Announcing the Fourth Annual USCJ-Keshet Leadership Project for LGBTQ Inclusion

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The USCJ-Keshet Leadership Project for LGBTQ Inclusion, now in its fourth consecutive year, will present a free full day workshop on March 30th in Cleveland, Ohio. Registration is open to a cohort of 10-15 congregations, with teams of 2-4 people per congregation. Teams may include senior level who want to engage in transformative learning and action in the area of LGBTQ inclusion. The full day workshop runs from 9 AM-3:30 PM and will be held at B’nai Jeshurun Congregation in Cleveland.

“We work toward achieving full equality for LGBTQ people in Jewish life in this signature program,” said Rabbi Micah Buck-Yael, Director of Education and Training at Keshet. “We believe that communities want to welcome and care about all of their members, and with our help, they can build a powerful platform.”

“We convene a cohort of organizations that will be learning and growing together over the course of a one-day intensive,” Buck-Yael continued. However, the learning doesn’t stop there. Keshet offers individual support and coaching beyond the workshop for up to one year. “We have found that our training is more effective when we are able to follow up with these congregations. Our role is not only in identifying for them the most important changes to policy and culture, but in actually helping them to make those things happen,” he added.

Change in synagogues is difficult, particularly when it pertains to the attitudes and assumptions about what constitutes “the norm” in the community. As a result, analysis has shown that many Conservative synagogues remain “unintentionally dis-inviting” to LGBTQ Jews in critical areas. In many cases, synagogues may not even be aware how simple decisions, such as listing “Father” and “Mother” on a religious school application, or not including any references to LGBTQ Jews on a synagogue website, send implicit messages about a synagogue’s perceived or actual level of inclusivity. On a deeper level, many well-intentioned heterosexual Jews may be unaware of how their privilege leads institutions to make religious and policy decisions that are hurtful to LGBTQ people who want to deeply engage in Jewish life, yet feel that the doors to Conservative synagogues are closed to them. As a result, unless communities can become more aware of how their actions (or inaction) affect who feels welcome, an uninviting culture is likely to remain.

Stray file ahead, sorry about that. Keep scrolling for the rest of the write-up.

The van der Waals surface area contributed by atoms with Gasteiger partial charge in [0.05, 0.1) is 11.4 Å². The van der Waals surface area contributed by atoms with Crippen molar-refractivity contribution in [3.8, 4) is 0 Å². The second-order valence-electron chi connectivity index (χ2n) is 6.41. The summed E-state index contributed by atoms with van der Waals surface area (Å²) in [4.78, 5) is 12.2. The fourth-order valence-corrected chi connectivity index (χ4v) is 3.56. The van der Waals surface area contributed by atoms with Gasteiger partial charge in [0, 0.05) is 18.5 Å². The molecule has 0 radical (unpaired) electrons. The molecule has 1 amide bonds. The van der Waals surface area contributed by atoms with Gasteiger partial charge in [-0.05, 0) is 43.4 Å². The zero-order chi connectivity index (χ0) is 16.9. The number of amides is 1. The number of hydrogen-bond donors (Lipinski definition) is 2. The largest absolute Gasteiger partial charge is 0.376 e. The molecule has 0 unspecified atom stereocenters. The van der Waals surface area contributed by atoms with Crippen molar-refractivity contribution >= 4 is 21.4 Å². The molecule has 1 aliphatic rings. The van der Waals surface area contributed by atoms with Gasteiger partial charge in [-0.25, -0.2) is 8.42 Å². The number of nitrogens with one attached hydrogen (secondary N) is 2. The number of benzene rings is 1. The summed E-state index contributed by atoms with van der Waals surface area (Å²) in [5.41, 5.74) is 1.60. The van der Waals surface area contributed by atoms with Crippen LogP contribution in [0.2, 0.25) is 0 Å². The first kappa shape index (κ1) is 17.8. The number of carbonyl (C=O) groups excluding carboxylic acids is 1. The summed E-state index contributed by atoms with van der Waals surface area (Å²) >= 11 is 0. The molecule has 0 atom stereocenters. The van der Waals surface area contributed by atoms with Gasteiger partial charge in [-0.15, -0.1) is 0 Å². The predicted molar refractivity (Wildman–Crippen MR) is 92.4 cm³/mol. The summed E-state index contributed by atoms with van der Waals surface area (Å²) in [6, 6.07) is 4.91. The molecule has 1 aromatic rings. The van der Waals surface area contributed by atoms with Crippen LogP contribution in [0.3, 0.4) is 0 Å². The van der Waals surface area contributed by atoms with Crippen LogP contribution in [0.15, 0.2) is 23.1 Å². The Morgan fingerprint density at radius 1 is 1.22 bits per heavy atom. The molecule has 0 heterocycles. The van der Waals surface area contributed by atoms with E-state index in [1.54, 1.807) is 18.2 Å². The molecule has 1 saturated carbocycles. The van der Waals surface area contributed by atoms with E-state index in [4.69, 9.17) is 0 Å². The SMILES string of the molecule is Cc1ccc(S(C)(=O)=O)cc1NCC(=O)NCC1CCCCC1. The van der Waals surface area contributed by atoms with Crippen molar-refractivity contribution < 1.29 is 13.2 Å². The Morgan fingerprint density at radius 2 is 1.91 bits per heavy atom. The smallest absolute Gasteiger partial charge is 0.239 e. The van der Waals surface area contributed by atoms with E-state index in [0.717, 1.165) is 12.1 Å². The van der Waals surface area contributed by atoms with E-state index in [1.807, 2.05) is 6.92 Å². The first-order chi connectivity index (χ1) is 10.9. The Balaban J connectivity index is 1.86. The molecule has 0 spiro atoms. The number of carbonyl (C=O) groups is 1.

A 2014 survey co-sponsored by USCJ in consultation with Keshet measured the inclusion of LGBTQ Jews in member synagogues. Based on the responses from 291 synagogues, many Conservative synagogues were taking important steps to form inclusive communities. The survey showed that 60% of these congregations reported members who openly identify as LGBTQ, 80% have membership policies that allow same sex couples to have a family/household membership, 77% offer counseling for LGBTQ individuals and families, and 66% of institutions had professionals who stated a willingness to advocate for LGBTQ rights. At the same time, the survey revealed that only 14% of those congregations offer staff training on LGBTQ inclusion, 15% actively promote their congregation in the LGBTQ media, and 25% include LGBTQ issues in their educational programming or curricula.

Registration information for the March 30th USCJ-Keshet Leadership Project is available here.

This article contains excerpts from Shaping Intentionally Inviting Communities: LGBTQ Inclusion in Conservative Synagogues by By Rabbi Joshua Rabin and Catherine Bell, originally published by eJewishPhilanthropy.

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